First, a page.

What are the stabiliser muscles for Pilates?

What are the stabilizer muscles and why are they so important to activate?

Most muscles in the body fit into one of several categories, depending on the role they play in movement. Those that are considered ‘stabilisers’ are categorised into two types: local stabilisers and global stabilisers. Local stabilisers are deep and close to the joint (e.g. the pelvic floor, deep rotators of the hip and multifidus). Ideally, those are continually turned on to support the joints in any movement, regardless of the direction of the movement. They control the neutral zone and maintain the integrity of the joint when the larger superficial muscles are creating big movements. It is important to keep those muscles firing properly with the appropriate amount of force production to prevent abnormal movement patterns or injury.

Global stabilisers are generally more superficial than local stabilisers (e.g. obliques, gluteus medius), but still cross only one joint. They mainly work eccentrically to control the range of the movement, particularly in the inner and outer range of the joint. Dysfunction of the global stabilisers, when they work too much or too little, can cause problems across several joint segments, resulting in pain or injury.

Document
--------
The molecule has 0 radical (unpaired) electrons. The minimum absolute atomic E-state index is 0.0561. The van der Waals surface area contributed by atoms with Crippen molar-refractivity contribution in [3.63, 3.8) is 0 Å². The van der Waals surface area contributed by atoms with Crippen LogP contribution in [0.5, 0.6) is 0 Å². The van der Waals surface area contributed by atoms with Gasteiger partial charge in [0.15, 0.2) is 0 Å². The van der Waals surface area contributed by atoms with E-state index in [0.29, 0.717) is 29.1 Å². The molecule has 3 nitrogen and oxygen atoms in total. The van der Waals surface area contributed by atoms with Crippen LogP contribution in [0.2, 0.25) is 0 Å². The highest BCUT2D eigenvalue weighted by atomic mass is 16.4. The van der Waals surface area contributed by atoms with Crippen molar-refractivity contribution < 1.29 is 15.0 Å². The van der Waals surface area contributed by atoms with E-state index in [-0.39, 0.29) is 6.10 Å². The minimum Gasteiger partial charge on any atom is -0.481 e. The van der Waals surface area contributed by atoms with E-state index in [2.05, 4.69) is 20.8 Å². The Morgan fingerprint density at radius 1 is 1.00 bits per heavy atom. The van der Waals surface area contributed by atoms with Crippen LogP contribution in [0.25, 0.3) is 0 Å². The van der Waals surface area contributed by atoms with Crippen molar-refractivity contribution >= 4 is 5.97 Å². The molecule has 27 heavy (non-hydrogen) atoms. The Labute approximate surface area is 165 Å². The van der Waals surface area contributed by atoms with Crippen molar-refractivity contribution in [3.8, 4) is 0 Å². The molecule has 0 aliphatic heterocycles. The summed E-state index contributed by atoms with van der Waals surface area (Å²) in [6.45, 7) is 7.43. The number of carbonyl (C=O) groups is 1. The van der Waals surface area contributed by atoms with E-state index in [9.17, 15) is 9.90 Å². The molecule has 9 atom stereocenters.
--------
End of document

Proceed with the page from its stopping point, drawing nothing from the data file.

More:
What sort of exercises and movements help us work these muscles?

Both the local and global stabiliser muscles are trained with exercises that use low load, closed kinetic chain (where the hand or foot is fixed in space for a greater base of support), slow pace and proprioceptive input. For the local stabilisers, focus on movements with very little resistance that will prevent the larger global muscles from taking over. Global stabilisers will respond best to simple exercises focused on isometric and eccentric muscle actions. Often, it is appropriate to target the deeper muscles first, followed by their more superficial counterparts.

 

 

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